[Openmcl-devel] prompt-for-file (embarrassing question)
joswig at lisp.de
Fri Mar 31 01:09:38 PDT 2017
> Am 31.03.2017 um 09:23 schrieb Jānis Džeriņš <lisp at jonis.lv>:
> Paul Krueger <plkrueger at comcast.net> writes:
>> The problem with any platform-agnostic GUI development API (CLIM,
>> TCL/TK, X11, Qt, etc.) is that they almost never support the latest
>> and greatest features of the major platforms. What you develop using
>> them just never looks or feels quite right to a native user.
> The concept "native user" is not very important nowadays. And with the
> onslaught of WebKit based UIs its importance is diminishing.
I don't think it 'not very important'. It's just very fragmented. If you look at iOS or Mac apps, the native best looking apps are definitely more attractive (not just looks).
I also don't think that many of the web-technology based UIs are very useful on the Desktop.
For example, an Application UI like Lighttable was shiny, but shallow.
The big Java IDEs (IntelliJ, Eclipse, Netbeans) have cross platform interfaces. There is still some alien and clunky feel to them, no matter how much polishing they got.
> People want to use applications. Getting used to an unusual but
> empowering interface is no big deal. Take Emacs (or Vi/Vim for that
> matter) as an example.
Emacs/vim is cited as a big hurdle by many. As much as I like SLIME/ GNU Emacs and even can use it without problems, the UI of GNU Emacs is horrible - in many ways. Don't get me started. ;-)
>> And since those platforms are constantly moving targets, keeping up
>> with the changes is a herculean task that nobody will maintain for
>> very long. You’d need a large, committed support community to have a
>> chance and to the best of my knowledge that just hasn't ever developed
>> in the any community, much less in the CL community.
> Yes, vendors want their vendor lock-in. Us developers want to stay away
> from it. We're not the only ones struggling with this. Here is a link
> to an article on this same topic:
> http://blog.johnnovak.net/2016/05/29/cross-platform-gui-trainwreck-2016-edition/ <http://blog.johnnovak.net/2016/05/29/cross-platform-gui-trainwreck-2016-edition/>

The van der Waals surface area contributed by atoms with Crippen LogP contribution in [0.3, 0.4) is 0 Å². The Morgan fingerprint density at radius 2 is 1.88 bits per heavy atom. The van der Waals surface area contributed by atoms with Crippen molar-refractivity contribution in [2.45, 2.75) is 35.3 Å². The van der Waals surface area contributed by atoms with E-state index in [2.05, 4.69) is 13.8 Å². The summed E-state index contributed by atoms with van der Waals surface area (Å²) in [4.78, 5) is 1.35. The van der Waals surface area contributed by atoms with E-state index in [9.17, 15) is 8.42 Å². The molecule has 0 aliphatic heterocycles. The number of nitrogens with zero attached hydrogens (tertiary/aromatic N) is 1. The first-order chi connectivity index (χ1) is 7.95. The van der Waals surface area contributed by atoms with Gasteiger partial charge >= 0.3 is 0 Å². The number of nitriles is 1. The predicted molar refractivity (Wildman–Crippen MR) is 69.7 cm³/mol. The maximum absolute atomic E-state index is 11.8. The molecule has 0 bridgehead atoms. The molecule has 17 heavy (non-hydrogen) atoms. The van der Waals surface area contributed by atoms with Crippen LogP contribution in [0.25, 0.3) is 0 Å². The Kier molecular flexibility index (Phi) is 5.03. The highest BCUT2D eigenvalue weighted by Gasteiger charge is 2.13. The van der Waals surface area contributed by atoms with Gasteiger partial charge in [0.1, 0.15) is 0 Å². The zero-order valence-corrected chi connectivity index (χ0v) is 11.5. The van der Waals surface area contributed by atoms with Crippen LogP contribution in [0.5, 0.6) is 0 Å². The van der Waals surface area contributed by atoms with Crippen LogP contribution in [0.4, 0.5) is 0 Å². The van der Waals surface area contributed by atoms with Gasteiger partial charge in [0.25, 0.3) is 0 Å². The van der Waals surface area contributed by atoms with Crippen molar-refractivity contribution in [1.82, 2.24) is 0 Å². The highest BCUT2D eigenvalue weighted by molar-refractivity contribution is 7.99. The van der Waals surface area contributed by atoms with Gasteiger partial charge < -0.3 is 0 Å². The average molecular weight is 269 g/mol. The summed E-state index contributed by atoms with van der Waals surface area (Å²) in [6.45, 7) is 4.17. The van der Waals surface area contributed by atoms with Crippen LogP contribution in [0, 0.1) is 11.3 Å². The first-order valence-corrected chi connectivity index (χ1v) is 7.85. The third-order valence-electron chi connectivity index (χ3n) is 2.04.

Thanks. Have to read that...
> You might notice the interfaces of the mentioned applications do not
> exactly look "native".
> Another high-profile professional application I know of that is
> cross-platform is Ableton Live. And it uses QT (as far as I know), but
> instead of trying the interface to feel "native" it tries to make it
> feel "empowering".
I think they don't use QT for Ableton live. QT is used for Ableton Push, though. But that's a different type of product.
Applications like Ableton need very special/customized user interfaces.
No GUI toolkit will provide that out-of-the-box. Some will make it even impossible to implement that.
Apple has their own offering (Logic), which is quite a bit more native, though Apple has/had their own 'pro' look&feel for applications.
They ditched the Windows version years ago of Logic when they bought the company (emagic).
Generally it makes sense to think about what kind of GUI applications to build.
The toolkit/framework and the leading application(s) usually will be developed in sync.
Apple could not develop and move forward with Cocoa/InterfaceBuilder if they didn't have applications to develop, too.
> The bottom line I guess is that we should take the good parts of CLIM,
> forget about the "native" gadgets, and use low-level drawing APIs
> (e.g., OpenGL, Vulcan, Metal) to enable programmers to create GUIs that
> make sense for the problem at hand.
> My 2 cents,
> Jānis Džeriņš
> Openmcl-devel mailing list
> Openmcl-devel at clozure.com
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